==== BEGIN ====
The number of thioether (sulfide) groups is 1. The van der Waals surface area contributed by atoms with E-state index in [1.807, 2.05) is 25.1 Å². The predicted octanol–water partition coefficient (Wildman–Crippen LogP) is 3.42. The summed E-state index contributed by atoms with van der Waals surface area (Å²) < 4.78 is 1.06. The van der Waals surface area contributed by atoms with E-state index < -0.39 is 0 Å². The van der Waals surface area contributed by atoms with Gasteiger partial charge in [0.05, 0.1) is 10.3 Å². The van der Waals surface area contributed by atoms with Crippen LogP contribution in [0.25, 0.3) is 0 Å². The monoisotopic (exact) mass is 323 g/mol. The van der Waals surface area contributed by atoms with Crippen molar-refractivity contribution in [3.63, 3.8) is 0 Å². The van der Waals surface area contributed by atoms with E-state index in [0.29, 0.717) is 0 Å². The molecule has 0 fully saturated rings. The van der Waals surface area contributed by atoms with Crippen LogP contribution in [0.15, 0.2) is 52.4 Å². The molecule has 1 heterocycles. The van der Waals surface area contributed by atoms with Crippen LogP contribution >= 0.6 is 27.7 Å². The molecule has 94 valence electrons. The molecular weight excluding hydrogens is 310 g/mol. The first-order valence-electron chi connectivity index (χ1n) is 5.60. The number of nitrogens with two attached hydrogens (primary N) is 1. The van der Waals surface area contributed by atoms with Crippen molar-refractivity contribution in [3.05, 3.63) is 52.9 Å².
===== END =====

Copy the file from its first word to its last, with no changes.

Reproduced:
The number of thioether (sulfide) groups is 1. The van der Waals surface area contributed by atoms with E-state index in [1.807, 2.05) is 25.1 Å². The predicted octanol–water partition coefficient (Wildman–Crippen LogP) is 3.42. The summed E-state index contributed by atoms with van der Waals surface area (Å²) < 4.78 is 1.06. The van der Waals surface area contributed by atoms with E-state index < -0.39 is 0 Å². The van der Waals surface area contributed by atoms with Gasteiger partial charge in [0.05, 0.1) is 10.3 Å². The van der Waals surface area contributed by atoms with Crippen LogP contribution in [0.25, 0.3) is 0 Å². The monoisotopic (exact) mass is 323 g/mol. The van der Waals surface area contributed by atoms with Crippen molar-refractivity contribution in [3.63, 3.8) is 0 Å². The van der Waals surface area contributed by atoms with E-state index in [0.29, 0.717) is 0 Å². The molecule has 0 fully saturated rings. The van der Waals surface area contributed by atoms with Crippen LogP contribution in [0.15, 0.2) is 52.4 Å². The molecule has 1 heterocycles. The van der Waals surface area contributed by atoms with Crippen LogP contribution >= 0.6 is 27.7 Å². The molecule has 94 valence electrons. The molecular weight excluding hydrogens is 310 g/mol. The first-order valence-electron chi connectivity index (χ1n) is 5.60. The number of nitrogens with two attached hydrogens (primary N) is 1. The van der Waals surface area contributed by atoms with Crippen molar-refractivity contribution in [3.05, 3.63) is 52.9 Å².